So wave your banner for a minute, or get serious and recognize justice is a full-time job. It's the glue which holds civilization together. Without it, with the corrosive of impunity unchecked, we're all endangered.

  • Mary Rarick (unverified)
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    I agree with you, Roey. Thank you for so eloquently stating what so many of us are thinking.

  • Zarathustra (unverified)
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    I certainly agree, but would like some very basic questions addressed. I argue that the system, as crafted, is designed to do exactly what it is doing. If you want different results, there has to be a sea change...in structure! Otherwise we're just adding gears to the earth centered system and wondering why we don't get the prediction and control we want.

    You cannot- forget the police- bring any criminal complaint before the courts! As long as you only get a criminal complaint into court when a peace officer makes it, and a DA decides it's in the state's interest to bring prosecution, you're not the sovereign of your own life, and certainly not over any personnel implementing the state's interest. The next time you shake your head about "justice not being done" where the DA makes a plea bargain, remember that it's not about justice. It's about the DA securing the conviction that he thinks is in the state's interest. Research the not terribly rare cases where a person has come out and fully confessed to a murder, even, after another was convicted. In the vast majority of the cases the DA doesn't care. Got the win. A new trial might not result in a win. Why retry it? The system gives you just enough of an appearance of justice to keep you working within the system.

    Hold the police responsible? If your neighbor murders your kid, you can't hold him/her responsible unless a peace officer makes a complaint and the DA brings the case. As pointed out, the DA has a huge conflict of interest with the police. QED, as the system stands, this is what you are going to get. If you don't change it systemically, are you really saying that you think we'll be able to hold the police accountable in a way that you can't when you were on the scene and the crime was committed against you?

    Without systemic change, it seems to me that speaking out can only take the form, "please don't hurt us again". Do you know why they say PO-lice? Really, they're actually taught to say it with the accent on the first syllable. It's so you don't confuse it with "puhleece", as in "puhlease" (admittedly a bigger problem in the South). The word literally isn't in their vocabulary.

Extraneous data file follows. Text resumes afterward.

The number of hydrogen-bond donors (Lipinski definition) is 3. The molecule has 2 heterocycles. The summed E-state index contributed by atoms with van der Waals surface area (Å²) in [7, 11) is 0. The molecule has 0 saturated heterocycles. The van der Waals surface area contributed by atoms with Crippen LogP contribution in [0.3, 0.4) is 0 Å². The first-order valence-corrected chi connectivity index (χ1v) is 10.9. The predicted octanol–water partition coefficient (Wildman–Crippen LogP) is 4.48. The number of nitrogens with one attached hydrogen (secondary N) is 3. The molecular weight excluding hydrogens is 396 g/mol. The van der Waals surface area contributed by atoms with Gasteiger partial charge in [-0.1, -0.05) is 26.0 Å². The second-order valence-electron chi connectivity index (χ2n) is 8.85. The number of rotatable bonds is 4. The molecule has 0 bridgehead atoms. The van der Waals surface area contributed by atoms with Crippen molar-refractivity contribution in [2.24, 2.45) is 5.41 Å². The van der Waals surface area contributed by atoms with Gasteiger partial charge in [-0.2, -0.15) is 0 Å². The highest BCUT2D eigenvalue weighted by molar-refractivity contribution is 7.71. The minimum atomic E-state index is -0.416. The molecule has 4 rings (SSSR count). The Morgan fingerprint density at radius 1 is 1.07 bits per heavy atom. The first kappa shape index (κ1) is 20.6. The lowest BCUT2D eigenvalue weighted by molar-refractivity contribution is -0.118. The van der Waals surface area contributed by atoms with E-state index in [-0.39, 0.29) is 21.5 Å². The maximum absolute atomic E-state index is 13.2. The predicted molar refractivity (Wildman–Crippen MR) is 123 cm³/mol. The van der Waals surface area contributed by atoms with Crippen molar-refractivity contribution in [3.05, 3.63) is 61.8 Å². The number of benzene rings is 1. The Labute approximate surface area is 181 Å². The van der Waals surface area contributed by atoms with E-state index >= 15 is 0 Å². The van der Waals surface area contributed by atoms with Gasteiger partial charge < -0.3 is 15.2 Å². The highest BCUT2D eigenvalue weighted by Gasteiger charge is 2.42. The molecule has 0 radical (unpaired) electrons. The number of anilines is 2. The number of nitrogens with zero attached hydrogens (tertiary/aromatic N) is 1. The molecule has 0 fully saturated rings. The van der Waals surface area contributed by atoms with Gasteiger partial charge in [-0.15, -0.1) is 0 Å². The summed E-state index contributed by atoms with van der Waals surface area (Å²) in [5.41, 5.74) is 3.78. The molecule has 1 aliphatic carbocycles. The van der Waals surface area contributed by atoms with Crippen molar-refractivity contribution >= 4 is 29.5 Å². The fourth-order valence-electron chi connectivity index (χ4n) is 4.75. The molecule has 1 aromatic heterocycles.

I'm not criticizing the proposal. We need lots of people to speak out to get the attention of folks that think only Jesse Jackson's congregation cares about this. Then we need Jason's ideas to let the Council know that they will really have to do something different. Then, maybe, everyone will be on the same page enough to address re-engineering the system to produce the results that we would want, along the lines I stated. The speaking up bit isn't trivial. At the very least it forces those involved in the tacit conspiracy of state interest to become vocal and defend the system as it is. It's one thing having a system that isn't about justice, but it's a very different thing explicitly defending it. Unless the powers that be are questioned, and questioned long and hard enough by a diverse enough group that they can't ignore it, we'll be stuck as minorities have been for centuries, knowing that it's "no slack for the flack", and we can't expect any.

  • Michael M. (unverified)
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    Agreed, but one quibble. I think it is partially a race thing and partially a poverty thing. In either event, it is wholly a Portland thing. You don't mention James Chasse, perhaps because he was white. You don't mention the police slapping a chronic nuisance citation on Sisters on the Road, perhaps because Sisters is and serves a multi-ethnic community and because no one has yet been injured (or worse) in any incident there. I think, though, that these are all part of the same on-going trend in this city -- criminalization of poverty, of homelessness, of mental illness (Oregon's jail system is the #1 provider of mental health care in the state).

    There's an extent to which the police -- their lack of training, their union's tendency to defend officers' behavior even when it is indefensible -- are the problem, but an even larger extent to which the job the police are doing is simply one more symptom of an even bigger problem. Here, in "progressive" Portland, it is a crime to be poor. Being poor and black, being poor and schizophrenic -- those additional "problems" just might get you more time or harsher treatment or outright killed. Fundamentally, though, the problem is poverty and our refusal as a city to deal with it. Much easier to build streetcars and luxury condos and paint bike lanes.

  • Michael M. (unverified)